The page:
We also used an alcohol stove for the entire AT trip. For the PCT we plan on cooking for the first month as we make it through Washington – it should still be cold in May/June, and it’ll be nice to have hot meals. Once we get into the hot weather the stove will go home and we’ll cold hydrate until the Sierras. We’ve found that cold-hydrated ramen with powdered miso is super tasty. And ultimately, unless you need the emotional boost from hot food, cooking is a drag… it’s way more efficient to cold-hydrate and you can be more flexible about your eating habits. Not to mention you get to ditch the weight of the stove and fuel…
We’ll definitely continue with the trail spouting though. It makes us feel like real hippies – and the hemp sprouting bag we got from Outdoor Herbivore is still going strong after almost 3000 miles. And no matter what, it’s a pleasure to have fresh food on trail. Usually we start the sprouts in town and take a 1lb bag of shredded kale for the first day out. By the third day the sprouts are ready and can be added to morning savory oats, evening cold-hydrated noodles, or lunch hummus and sprout burritos.
Northwest School of Mystical Hikers Trip Report
Lake 22 (Mountain Loop Highway, WA)
March 29, 2015
6 miles (including lake loop), 1350 ft elevation gain
Hikers: Harpo, dk, 3D
It’s been so beautiful in the NW with very little chill and even littler precipitation this winter. Thus we decided to take an early trip up to the Mountain Loop Highway and check out this old favorite – Lake 22.
This trail is delightful. Beautiful and well maintained. Little streams are running steady throughout the trip, and there are several little creeks crossing the trail at time, providing gentle obstacles to jump over or hop through. The path is nicely graded and even though it was a Sunday and the parking lot is full, the trail rarely seemed congested.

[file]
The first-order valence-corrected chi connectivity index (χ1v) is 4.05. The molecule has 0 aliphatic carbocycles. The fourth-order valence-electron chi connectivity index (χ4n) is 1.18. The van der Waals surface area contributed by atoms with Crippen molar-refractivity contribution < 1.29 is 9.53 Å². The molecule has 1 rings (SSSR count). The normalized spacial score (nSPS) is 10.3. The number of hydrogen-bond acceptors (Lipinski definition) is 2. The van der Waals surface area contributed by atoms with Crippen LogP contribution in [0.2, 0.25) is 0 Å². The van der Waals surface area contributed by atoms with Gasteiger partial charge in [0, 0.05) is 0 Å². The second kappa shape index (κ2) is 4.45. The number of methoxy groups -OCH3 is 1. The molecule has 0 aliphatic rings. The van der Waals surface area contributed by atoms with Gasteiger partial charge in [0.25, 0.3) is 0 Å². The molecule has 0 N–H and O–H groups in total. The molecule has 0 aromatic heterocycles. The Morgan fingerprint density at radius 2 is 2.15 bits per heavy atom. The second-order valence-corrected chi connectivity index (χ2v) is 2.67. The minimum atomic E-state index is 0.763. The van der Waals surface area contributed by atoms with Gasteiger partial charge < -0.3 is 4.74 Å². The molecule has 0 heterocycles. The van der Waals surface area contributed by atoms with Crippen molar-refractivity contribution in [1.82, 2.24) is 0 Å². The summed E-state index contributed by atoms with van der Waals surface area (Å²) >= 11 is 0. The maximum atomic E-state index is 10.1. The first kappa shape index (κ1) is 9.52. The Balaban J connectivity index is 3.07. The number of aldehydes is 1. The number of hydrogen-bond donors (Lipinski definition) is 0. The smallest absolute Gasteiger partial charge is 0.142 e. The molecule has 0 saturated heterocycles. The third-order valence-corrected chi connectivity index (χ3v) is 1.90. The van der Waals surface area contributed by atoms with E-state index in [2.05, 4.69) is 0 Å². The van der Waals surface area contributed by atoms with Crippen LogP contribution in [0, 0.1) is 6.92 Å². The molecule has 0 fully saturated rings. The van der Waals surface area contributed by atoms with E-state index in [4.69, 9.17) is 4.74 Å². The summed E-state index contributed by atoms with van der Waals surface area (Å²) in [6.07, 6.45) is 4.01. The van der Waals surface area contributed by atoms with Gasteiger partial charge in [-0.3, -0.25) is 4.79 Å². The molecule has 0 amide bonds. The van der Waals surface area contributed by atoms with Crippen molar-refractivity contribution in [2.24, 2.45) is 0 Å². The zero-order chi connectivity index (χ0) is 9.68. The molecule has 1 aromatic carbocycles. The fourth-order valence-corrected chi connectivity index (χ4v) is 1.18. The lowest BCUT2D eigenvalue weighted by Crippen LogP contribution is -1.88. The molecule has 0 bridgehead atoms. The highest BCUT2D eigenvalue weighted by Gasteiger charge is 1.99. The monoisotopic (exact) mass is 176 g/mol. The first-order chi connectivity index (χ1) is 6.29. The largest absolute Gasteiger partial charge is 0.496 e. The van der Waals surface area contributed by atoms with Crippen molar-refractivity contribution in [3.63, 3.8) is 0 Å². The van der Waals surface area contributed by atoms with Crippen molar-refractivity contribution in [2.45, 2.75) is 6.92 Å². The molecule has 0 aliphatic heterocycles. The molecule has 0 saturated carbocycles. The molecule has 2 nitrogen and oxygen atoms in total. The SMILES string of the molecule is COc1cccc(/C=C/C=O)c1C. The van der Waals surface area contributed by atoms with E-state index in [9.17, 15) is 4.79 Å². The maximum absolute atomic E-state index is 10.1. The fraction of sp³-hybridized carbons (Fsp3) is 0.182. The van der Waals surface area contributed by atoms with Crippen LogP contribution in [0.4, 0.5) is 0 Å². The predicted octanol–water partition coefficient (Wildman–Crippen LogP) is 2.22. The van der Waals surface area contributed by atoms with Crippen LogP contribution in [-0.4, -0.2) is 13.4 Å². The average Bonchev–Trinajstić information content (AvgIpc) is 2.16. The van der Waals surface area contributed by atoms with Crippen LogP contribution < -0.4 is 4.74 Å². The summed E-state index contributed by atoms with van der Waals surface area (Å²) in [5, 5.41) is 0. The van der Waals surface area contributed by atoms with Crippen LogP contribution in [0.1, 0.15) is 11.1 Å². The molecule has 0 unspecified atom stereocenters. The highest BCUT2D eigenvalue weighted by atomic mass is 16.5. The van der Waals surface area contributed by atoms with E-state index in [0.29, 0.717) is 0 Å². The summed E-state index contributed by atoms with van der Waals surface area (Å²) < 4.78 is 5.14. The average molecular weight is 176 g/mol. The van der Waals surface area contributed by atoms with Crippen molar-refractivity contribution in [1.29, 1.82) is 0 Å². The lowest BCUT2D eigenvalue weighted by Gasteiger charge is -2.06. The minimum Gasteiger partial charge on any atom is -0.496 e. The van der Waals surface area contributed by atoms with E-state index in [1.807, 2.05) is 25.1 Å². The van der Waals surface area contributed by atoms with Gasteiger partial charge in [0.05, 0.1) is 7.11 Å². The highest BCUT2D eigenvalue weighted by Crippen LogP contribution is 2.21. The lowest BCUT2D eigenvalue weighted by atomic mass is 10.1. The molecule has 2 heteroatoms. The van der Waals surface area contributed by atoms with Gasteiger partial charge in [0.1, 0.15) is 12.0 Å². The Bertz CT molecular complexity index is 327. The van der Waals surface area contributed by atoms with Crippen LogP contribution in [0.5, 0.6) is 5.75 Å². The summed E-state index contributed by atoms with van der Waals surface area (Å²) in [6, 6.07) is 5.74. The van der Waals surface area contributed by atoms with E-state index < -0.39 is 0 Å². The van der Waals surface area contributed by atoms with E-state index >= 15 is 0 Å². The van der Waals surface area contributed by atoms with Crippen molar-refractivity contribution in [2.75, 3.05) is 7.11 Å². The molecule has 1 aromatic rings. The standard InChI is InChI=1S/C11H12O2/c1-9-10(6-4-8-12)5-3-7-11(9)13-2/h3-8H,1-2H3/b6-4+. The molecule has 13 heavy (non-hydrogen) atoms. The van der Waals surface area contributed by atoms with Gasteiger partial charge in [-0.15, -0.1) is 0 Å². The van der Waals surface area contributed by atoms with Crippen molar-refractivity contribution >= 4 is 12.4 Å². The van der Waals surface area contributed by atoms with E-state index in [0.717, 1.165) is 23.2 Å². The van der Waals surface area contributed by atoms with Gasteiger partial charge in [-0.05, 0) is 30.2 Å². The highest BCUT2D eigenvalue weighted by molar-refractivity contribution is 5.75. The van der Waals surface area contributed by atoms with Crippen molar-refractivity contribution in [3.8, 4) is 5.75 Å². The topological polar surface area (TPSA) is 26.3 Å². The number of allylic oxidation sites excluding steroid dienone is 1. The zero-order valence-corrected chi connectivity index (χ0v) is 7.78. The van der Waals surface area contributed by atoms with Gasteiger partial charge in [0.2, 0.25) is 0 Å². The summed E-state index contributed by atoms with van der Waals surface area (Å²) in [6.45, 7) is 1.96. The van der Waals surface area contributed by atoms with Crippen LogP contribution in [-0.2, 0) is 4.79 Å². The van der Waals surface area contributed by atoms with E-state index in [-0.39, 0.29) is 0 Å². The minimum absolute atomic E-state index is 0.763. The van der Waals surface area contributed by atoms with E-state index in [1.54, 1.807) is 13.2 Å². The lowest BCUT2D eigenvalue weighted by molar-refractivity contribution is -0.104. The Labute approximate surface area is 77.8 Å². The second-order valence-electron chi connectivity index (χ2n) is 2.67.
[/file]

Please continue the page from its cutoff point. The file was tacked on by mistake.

After about 2.7 miles of mild climbing we came to the lake and there was zero snow. Expected, but sadly, still a little shocking.
We easily traversed the boardwalk all the way around the lake, stopping for a coffee break next to the boulder garden where there is typically snow and mud.
The way back was super breezy and fun loving with these beautiful people…
FOR COMPARISON’S SAKE… here are a few photos from my archive. This is what Lake 22 looks like in winter. Often some of this snow stays until even May or June… but not this year.
It’s amazing what you can do with a light pack. Baseweight under 9lbs (with winter gear) helped offset the 2.7 lb bear canister required by the Olympic National Park… and we could still play some games with beach garbage! Fortunately with only 1.5 PPPPD of food, we could fit everything for two hikers for 3 nights / 4 days in a single Bear Vault so only the halfback had to suffer…
The nice thing about having ready access to Uwajimaya is the availability of all kinds of asian flavored snacks, and also some of the harder to find anglo flavored ones (garlic deep fried peanuts, for example). The Uwaj also has an entire ramen isle, which we’ll get into later…